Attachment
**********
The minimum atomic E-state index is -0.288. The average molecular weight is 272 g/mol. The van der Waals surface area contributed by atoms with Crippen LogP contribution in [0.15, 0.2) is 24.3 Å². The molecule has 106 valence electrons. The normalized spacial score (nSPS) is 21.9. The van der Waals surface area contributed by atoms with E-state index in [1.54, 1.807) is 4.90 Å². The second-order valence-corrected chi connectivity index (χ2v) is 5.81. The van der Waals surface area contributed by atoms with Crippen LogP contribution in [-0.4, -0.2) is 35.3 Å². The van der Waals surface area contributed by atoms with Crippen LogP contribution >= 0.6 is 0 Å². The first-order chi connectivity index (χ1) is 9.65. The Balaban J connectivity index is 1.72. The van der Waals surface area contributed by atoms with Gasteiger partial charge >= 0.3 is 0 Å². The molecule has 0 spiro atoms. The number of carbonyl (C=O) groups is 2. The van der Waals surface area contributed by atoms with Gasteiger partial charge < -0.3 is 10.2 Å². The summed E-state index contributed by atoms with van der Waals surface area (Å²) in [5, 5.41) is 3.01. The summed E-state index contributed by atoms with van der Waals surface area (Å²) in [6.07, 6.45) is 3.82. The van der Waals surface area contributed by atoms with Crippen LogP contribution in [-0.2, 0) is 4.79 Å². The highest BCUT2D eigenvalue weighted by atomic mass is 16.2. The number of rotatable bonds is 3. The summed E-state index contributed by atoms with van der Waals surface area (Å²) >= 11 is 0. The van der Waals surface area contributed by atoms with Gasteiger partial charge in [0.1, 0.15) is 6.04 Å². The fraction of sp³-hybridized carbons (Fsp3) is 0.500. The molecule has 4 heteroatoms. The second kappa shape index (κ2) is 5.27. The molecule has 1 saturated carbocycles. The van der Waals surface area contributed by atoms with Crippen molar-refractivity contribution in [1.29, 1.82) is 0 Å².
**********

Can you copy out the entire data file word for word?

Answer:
The minimum atomic E-state index is -0.288. The average molecular weight is 272 g/mol. The van der Waals surface area contributed by atoms with Crippen LogP contribution in [0.15, 0.2) is 24.3 Å². The molecule has 106 valence electrons. The normalized spacial score (nSPS) is 21.9. The van der Waals surface area contributed by atoms with E-state index in [1.54, 1.807) is 4.90 Å². The second-order valence-corrected chi connectivity index (χ2v) is 5.81. The van der Waals surface area contributed by atoms with Crippen LogP contribution in [-0.4, -0.2) is 35.3 Å². The van der Waals surface area contributed by atoms with Crippen LogP contribution >= 0.6 is 0 Å². The first-order chi connectivity index (χ1) is 9.65. The Balaban J connectivity index is 1.72. The van der Waals surface area contributed by atoms with Gasteiger partial charge >= 0.3 is 0 Å². The molecule has 0 spiro atoms. The number of carbonyl (C=O) groups is 2. The van der Waals surface area contributed by atoms with Gasteiger partial charge < -0.3 is 10.2 Å². The summed E-state index contributed by atoms with van der Waals surface area (Å²) in [5, 5.41) is 3.01. The summed E-state index contributed by atoms with van der Waals surface area (Å²) in [6.07, 6.45) is 3.82. The van der Waals surface area contributed by atoms with Crippen LogP contribution in [-0.2, 0) is 4.79 Å². The highest BCUT2D eigenvalue weighted by atomic mass is 16.2. The number of rotatable bonds is 3. The summed E-state index contributed by atoms with van der Waals surface area (Å²) >= 11 is 0. The van der Waals surface area contributed by atoms with Gasteiger partial charge in [0.1, 0.15) is 6.04 Å². The fraction of sp³-hybridized carbons (Fsp3) is 0.500. The molecule has 4 heteroatoms. The second kappa shape index (κ2) is 5.27. The molecule has 1 saturated carbocycles. The van der Waals surface area contributed by atoms with Crippen molar-refractivity contribution in [1.29, 1.82) is 0 Å².